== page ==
Monday, December 18, 2017

Follow SDSU  Follow SDSU on Twitter Follow SDSU on Facebook Follow SDSU on Google+ SDSU RSS Feed

News Story Image
 


7 Things About Randolph Philipp

This professor is focused on developing better mathematics education curriculum.
By SDSU News Team
 

Name: Randolph Philipp
Title/Department: Professor of mathematics education in the School of Teacher Education and director of the Center for Research in Mathematics and Science Education

1. How long have you worked at SDSU?

August, 2015 marked my 25th anniversary at SDSU.

2. What is a recent accomplishment you are proud of?

I was recently elected as president of the Association of Mathematics Teacher Educators, which is an important national organization serving people who work to support prospective and practicing mathematics teachers. I feel I am ready to provide leadership to this organization.

3. What is the best piece of advice you ever received?

str-082008-johngraham2-virtualmap
Randolph Philipp

My grandmother told me once, “When you give a gift, and the gift is received in the same spirit with which it was given, then everything is beautiful.”  One way I view work is that we determine what gifts we want to give, then we develop those gifts, and finally, we find ways to learn how to give those gifts. One of the most challenging aspects of preparing teachers is to help them give the gifts they have to give!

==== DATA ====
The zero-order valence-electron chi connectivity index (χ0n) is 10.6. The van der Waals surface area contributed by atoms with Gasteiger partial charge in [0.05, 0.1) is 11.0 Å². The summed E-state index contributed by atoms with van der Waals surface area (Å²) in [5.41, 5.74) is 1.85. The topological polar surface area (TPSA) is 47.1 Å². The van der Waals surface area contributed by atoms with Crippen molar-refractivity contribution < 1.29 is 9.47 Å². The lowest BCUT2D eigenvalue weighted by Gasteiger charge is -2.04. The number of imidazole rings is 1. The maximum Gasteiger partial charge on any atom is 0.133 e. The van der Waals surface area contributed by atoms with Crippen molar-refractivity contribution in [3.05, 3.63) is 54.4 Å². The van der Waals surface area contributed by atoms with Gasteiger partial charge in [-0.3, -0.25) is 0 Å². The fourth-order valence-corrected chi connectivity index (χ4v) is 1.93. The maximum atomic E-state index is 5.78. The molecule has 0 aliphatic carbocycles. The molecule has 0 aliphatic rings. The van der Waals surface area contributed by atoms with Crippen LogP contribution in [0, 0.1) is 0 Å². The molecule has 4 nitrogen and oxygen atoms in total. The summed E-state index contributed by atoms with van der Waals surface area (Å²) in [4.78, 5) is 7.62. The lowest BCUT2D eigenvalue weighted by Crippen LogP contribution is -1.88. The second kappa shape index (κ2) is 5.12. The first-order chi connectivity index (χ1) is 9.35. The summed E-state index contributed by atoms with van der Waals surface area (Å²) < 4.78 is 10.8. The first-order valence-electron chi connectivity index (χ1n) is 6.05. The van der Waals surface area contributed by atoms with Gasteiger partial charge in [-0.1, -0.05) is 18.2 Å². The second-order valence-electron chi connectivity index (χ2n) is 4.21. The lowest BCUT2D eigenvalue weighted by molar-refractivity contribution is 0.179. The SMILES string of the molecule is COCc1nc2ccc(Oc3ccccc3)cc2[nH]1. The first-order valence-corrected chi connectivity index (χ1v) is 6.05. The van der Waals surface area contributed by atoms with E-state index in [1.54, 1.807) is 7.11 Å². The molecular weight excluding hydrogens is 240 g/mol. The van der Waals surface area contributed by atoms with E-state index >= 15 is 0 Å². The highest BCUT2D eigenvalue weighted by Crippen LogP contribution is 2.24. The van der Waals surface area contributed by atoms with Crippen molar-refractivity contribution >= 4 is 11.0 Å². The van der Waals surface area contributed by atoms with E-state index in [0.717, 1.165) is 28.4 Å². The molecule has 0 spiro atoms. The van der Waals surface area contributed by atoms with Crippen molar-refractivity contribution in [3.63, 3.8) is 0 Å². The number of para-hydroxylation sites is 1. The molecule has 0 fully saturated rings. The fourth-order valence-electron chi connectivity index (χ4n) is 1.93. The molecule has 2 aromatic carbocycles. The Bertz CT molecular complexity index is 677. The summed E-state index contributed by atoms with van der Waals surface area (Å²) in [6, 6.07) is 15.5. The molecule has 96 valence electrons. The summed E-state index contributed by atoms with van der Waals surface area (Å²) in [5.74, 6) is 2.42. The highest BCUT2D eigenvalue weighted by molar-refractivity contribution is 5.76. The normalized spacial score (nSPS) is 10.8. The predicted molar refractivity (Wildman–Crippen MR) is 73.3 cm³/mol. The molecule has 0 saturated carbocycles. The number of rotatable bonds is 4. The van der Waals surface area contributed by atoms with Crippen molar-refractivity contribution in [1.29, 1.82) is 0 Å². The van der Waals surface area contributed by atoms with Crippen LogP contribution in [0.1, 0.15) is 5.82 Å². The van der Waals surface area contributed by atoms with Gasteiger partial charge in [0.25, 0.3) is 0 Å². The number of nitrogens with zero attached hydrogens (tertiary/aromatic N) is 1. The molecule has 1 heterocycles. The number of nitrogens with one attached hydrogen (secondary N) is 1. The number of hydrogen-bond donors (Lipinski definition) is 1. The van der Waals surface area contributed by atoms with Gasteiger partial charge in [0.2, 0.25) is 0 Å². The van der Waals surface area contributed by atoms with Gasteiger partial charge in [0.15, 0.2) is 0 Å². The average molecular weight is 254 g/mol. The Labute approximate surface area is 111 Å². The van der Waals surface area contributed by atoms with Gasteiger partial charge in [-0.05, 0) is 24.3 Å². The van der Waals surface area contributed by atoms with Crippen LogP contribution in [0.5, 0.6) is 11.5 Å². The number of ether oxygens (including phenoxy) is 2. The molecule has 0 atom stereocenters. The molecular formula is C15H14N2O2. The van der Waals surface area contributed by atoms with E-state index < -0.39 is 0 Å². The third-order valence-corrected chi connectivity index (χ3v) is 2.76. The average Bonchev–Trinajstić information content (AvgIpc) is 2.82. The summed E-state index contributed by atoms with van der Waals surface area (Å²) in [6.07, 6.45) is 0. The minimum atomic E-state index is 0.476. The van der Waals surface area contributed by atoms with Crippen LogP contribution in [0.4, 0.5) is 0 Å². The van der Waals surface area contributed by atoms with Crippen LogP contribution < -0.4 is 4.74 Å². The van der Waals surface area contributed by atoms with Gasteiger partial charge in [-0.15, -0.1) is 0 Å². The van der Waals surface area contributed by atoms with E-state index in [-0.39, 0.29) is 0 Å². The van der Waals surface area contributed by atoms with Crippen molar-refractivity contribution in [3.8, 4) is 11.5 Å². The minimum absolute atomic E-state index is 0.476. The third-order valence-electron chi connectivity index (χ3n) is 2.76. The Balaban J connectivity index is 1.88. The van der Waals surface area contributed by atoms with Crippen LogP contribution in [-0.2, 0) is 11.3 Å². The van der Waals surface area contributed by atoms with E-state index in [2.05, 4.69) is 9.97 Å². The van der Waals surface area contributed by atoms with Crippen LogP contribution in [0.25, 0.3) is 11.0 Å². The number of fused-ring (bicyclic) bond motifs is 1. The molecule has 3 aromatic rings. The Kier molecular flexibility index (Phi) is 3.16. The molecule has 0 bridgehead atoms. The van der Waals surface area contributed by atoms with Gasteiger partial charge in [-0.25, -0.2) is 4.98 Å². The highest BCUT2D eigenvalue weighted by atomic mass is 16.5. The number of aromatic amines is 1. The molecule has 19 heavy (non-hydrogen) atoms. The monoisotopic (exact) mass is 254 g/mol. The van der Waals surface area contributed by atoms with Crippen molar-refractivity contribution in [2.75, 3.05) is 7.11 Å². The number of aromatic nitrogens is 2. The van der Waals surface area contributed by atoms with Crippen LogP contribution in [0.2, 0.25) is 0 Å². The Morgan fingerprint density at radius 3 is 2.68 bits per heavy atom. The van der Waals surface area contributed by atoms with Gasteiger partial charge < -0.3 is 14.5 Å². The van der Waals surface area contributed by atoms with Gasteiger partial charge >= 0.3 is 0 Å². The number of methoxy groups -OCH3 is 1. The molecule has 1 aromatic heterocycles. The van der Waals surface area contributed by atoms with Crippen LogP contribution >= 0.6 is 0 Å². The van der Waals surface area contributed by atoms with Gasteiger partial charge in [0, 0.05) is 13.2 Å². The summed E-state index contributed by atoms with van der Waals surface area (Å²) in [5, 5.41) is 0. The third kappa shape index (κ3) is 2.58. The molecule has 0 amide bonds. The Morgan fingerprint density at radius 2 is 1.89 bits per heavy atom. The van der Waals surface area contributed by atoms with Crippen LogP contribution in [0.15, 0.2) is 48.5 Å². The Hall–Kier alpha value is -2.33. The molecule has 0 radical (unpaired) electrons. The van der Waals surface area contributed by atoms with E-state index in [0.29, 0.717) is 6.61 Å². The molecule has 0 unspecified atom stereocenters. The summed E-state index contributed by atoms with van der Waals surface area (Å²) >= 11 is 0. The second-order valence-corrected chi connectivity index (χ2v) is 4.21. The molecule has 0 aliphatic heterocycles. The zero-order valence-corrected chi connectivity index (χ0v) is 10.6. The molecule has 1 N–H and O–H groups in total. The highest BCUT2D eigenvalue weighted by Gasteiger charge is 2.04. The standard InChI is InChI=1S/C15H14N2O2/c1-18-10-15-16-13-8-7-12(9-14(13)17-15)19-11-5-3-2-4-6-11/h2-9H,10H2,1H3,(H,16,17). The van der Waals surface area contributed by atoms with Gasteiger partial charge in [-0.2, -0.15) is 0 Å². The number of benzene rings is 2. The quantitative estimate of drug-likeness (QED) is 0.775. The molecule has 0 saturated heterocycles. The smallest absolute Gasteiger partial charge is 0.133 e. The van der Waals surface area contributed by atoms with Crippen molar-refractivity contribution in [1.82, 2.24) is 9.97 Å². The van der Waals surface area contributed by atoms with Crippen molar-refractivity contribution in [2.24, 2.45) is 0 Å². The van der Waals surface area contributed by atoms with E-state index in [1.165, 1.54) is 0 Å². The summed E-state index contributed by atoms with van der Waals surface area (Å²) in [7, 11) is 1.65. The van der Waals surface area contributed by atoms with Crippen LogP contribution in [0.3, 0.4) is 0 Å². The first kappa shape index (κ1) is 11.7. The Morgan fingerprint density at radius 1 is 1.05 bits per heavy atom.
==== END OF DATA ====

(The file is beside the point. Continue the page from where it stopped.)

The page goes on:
4. What is your favorite thing about your job?

I continuously redefine my job through new teaching opportunities, working with new graduate students, new research opportunities and through new service opportunities.

5. What about your field or position do you think would surprise people the most?

As a professor, people seem to think that my job involves only teaching and so I have summers off. I work every summer, every winter and almost every weekend, because I also do research, I write, I do professional development, and I serve locally and nationally. But I love what I do, so I am happy to do it!

Within my profession, people don’t really understand what a mathematics educator is. I know a lot of mathematics, but I don’t research mathematics. Instead, I research how people think about mathematics, how people learn mathematics, and how they teach mathematics.

6. What is the most interesting or surprising thing about you?

I can do handstand pushups while reciting the first 50 digits of pi.

7. If you could only rescue one thing from your burning office, what would it be?

A painting I have behind my desk, because it is on loan from my son.